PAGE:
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Clinton's Wolfson mocks Obama's bowling

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Sen. Barack Obama
[Obama] and [Sen. Bob] Casey changed their dress shoes for bowling shoes — blue and white Velcro for Obama, size 13 1/2, and a more traditional red and blue (with Day-Glo green laces) for Casey. \ \ …\ \ Bowling first, Casey, taking what Obama had declared to be a practice roll, sent his ball off to the left gutter. “Uh oh! Uh oh!” Obama shouted. “He did that on purpose, so I won’t look bad.” But Obama had already told the afternoon gaggle that he’s not a good bowler, and your pooler has the sad duty to inform you that he was true to his word. He picked up a ball, held it reasonably confidently, approached the lane and … sent it off to the gutter on the right. “We’re just warming up,” he said.\ \ …\ \ At one point, Nick, an 8-year-old standing nearby, offered to give Obama some pointers. Instead, Obama let Nick roll one ball for him. (“Fist bump!” Obama ordered Nick afterwards.) Other kids started asking to play with them, and he invited them to join in. “We’re going to keep on going until we get a strike,” Obama said.\ \ …\ \ Most of Obama’s shots were more or less down the center of the lane, but he rolled them too slowly to knock down more than six or seven pins at a time. “You notice I’m getting better,” he said. At one point, he jokingly asked for a tip from a Secret Service agent. \ \ …\ \ Obama knocked down nine pins with one ball. “Almost!” he shouted. “I almost had it!”\ “Let me tell you something,” Obama said, turning to the crowd. “My economic plan is better than my bowling.” A man standing at the next lane over called out, “It has to be.” Laughing, Obama walked over and hugged him. Finally, in the seventh frame, Obama made a spare, cleaning up one pin left standing with his second ball. “Yes I can!” he started chanting, after a couple of admirers at a nearby lane started it. “Yes I can!” He and Casey changed out of their shoes. “Alright, I’m quitting now, that’s it, that’s it,” Obama said. He signed two bowling pins for the alley’s owners. \ — Mike Madden, Salon.com\ — Sasha Issenberg, The Boston Globe\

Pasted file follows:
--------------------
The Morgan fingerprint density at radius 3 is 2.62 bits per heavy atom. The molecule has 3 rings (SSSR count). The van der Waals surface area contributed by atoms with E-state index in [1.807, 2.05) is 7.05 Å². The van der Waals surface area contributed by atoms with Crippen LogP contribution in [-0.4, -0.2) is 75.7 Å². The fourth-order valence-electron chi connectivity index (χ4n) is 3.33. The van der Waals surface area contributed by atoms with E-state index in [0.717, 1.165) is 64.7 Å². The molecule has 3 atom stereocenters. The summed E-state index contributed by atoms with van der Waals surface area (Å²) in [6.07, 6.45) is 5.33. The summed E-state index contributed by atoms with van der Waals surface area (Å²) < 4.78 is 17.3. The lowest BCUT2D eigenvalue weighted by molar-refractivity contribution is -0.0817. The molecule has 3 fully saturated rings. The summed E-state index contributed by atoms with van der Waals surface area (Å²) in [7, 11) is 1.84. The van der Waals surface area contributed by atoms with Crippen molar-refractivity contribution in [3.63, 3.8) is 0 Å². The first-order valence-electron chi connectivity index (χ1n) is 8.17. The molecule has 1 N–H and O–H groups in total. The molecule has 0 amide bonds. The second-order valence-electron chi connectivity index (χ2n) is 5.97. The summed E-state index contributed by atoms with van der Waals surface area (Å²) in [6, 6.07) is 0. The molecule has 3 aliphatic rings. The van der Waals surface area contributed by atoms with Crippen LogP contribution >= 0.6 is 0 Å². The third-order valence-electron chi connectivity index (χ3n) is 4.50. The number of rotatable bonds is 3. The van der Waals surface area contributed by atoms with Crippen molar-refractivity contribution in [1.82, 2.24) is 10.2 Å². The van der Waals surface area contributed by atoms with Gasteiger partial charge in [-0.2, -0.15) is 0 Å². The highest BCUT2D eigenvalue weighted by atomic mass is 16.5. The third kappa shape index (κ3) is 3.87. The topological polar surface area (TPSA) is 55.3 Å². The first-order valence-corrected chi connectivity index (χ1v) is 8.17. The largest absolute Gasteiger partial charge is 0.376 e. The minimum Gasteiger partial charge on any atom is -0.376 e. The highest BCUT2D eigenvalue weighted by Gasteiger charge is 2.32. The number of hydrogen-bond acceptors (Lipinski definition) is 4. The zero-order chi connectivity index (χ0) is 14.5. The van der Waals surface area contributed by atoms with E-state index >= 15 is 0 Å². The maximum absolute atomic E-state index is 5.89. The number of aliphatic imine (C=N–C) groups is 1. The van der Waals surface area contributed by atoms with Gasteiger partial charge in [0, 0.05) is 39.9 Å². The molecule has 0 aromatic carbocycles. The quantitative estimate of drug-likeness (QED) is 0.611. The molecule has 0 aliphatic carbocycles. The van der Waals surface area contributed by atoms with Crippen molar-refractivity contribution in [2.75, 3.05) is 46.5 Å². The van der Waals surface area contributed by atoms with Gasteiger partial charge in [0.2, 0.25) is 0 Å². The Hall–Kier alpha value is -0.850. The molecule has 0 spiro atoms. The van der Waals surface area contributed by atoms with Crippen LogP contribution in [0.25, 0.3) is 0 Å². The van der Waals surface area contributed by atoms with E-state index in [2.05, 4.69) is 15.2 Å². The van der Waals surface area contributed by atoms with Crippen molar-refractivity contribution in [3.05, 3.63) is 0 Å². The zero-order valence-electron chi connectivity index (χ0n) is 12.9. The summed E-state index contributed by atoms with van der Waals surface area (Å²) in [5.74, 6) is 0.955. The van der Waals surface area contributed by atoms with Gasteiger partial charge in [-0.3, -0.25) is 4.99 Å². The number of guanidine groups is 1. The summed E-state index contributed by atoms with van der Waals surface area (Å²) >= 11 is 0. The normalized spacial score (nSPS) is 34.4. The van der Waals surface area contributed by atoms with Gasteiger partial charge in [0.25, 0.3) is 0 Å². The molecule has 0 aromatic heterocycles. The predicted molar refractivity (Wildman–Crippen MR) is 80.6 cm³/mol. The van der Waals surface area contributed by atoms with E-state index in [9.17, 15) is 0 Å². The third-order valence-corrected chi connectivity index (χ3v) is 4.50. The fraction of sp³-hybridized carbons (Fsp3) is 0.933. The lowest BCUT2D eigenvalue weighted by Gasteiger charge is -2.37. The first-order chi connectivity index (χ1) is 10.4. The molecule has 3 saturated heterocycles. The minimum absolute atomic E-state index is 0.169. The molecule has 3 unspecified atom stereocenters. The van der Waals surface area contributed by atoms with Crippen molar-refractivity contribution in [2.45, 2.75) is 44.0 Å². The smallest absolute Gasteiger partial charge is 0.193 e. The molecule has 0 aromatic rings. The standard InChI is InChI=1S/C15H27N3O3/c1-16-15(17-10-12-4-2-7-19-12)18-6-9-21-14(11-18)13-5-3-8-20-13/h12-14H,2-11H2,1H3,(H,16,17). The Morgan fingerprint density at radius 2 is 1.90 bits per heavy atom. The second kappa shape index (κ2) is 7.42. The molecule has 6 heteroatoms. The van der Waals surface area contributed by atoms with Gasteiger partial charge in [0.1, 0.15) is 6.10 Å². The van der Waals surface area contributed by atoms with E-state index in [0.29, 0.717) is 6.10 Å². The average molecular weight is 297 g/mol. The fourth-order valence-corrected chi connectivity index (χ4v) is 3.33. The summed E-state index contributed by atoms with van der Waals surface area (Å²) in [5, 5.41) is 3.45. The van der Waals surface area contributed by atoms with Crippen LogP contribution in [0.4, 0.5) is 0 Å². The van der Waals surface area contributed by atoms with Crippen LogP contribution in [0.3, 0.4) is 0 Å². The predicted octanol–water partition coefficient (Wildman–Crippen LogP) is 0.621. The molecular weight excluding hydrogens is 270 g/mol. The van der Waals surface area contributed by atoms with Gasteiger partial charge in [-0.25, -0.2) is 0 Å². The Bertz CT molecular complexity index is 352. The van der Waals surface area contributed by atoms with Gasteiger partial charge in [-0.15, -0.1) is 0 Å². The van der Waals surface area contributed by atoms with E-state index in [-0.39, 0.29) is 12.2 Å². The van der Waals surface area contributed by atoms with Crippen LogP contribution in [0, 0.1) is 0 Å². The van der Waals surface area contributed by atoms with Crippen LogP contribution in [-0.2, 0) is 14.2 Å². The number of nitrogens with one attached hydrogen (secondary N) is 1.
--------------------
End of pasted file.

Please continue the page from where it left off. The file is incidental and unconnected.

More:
Christina Bellantoni, national political reporter, The Washington Times

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